I would like to query your comments about diesel engines in the 14 January 2017 edition. I have a 2006 Mk3 Ford Mondeo TDCI, bought new, which has now covered over 150,000 miles and am looking to replace it. However, in your answer you say that diesels potentially need a new timing belt with tensioner, water pump and auxiliary belt every four years and an exhaust gas recirculation valve. However, wouldn't a petrol model also require these items? With the timing belt it would surely only require changing if it wasn't a 'chain cam' and with the latter my Haynes Manual states that the petrol version of the Mondeo has an exhaust gas recirculation valve, which would also presumably need changing. I am aware of the possible problems with diesel particulate filters and will factor this information into my decision about which car to buy. My Mondeo is too old to have a diesel particulate filter but the chain cam has never been changed nor have I ever had problems with the exhaust gas recirculation valve. Incidentally it still has the original clutch, despite my towing a caravan with it, and it regularly exceeds 60 mpg, solo on a run, according to the dashboard computer.
RB, via email
A 2006 Mondeo had a famously tough duplex chain Duratorq diesel engine that was also notoriously dirty, which was why it was dropped. No DPF to worry about. But lots of harmful emissions. You didn't, but others have needed a new EGR cooler at some time. Since January 2011 every new diesel in Europe has had to have a DPF to meet EU5 and now to meet EU6 most of them have SCR systems requiring the addition of AdBlue at £16 for 10 litres. Consequently the EGR has to work a lot harder and frequently need replacing at anything from 40k miles; DPFs clog with soot if used for short distances and generally fill up with ash from around 80,000 miles at which point they can sometimes be cleaned for £350 or can need replacing at anything up to £2,000 for a pair. Petrol engines also have EGRs, but the only cars I have seen them as a problem in have been VWs. Yes, belt cam petrol engines need timing belts replacing too, but the mention of chain cams was edited out by the subs.
Leafing me behind
I currently have a Nissan LEAF on 2 year PCP, which is due to expire in August. I’ve begun to look into new car solutions and am quite keen on the Hyundai Ioniq (EV) especially as this seems to have a better range. It also looks like a “proper car” and I am still keen to have an EV car as this meets my travelling requirements (I have a charge point at work). I am acutely aware that EV cars have a high depreciation rate so unless Nissan offer a good price at the end of my PCP (the GFV is £12.5k), I doubt that I will opt to purchase. Should I opt for another PCP or do you think leasing a car would be more beneficial? I would estimate to do up to 10k a year. I would like to keep the car slightly longer than 2 years (I was advised to have a 2 year PCP as was led to believe the new LEAF would be released, but this doesn’t going to be the case. Grateful for your thoughts on the pro/cons of leasing / PCH or PCP for my next car. Buying is probably not cost effective due to the high depreciation rates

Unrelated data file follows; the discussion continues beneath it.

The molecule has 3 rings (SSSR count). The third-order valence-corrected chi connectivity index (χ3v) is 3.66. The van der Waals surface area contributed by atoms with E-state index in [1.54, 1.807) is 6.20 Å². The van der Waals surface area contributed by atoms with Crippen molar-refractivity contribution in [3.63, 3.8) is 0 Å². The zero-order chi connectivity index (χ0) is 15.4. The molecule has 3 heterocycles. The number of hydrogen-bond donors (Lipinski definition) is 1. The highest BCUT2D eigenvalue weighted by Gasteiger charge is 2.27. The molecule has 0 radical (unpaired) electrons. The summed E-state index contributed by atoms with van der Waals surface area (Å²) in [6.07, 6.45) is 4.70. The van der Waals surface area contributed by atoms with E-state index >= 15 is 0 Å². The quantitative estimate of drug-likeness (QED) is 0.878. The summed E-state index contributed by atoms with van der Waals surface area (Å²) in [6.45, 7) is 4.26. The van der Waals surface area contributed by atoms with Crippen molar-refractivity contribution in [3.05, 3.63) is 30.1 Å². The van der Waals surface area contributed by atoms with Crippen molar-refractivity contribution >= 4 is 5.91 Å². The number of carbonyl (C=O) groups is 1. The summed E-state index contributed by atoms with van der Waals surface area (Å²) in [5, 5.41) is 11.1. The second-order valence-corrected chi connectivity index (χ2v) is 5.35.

KB, via email
A few months ago BMW was offering ex-demo i3s with Range Extender from 6 months old with 600 miles from £19k. So that's a PHEV that drives and handles better than any other for less money, but they all seem to have been snapped up. A Hyundai Ioniq makes sense as a PHEV or a hybrid; less as a pure electric. The way to have a pure electric is on Renault/Nissan's plan where you either buy or PCP the car and lease the battery. Toyota has introduced a fourth generation Prius Plug-in and we got 83mpg out of one, starting on 30 miles of electric, but it’s expensive: /road-tests/toyota/toyota-prius-plug-in-2017-road-test/
On a cold wet and gloomy night I paid £3.10 minimum parking charge at my local hospital for a visit that took only fifty minutes. When I returned to the car there was a parking ticket attached to the screen. I removed it without reading the tiny print and drove home. In the comfort of my home I read the details and discovered I had been fined for "Not within bay markings". The car park was only a quarter full and several bays either side of me were empty. If I was out of alignment it can only have been a few inches. Is this legal? The car park is operated by Car Parking Partnership, Chorley
RK, via email
Yes, they can do that. It's how they make their money. The relevant law is the Protection of Freedoms Act 2012 and the Supreme Court ruling in Beavis v Parking Eye November 2015. I fought long and hard to prevent any of this from happening but was comprehensively ignored by The Telegraph, The Daily Mail and the public in general. See: /faq/private-parking-penalties/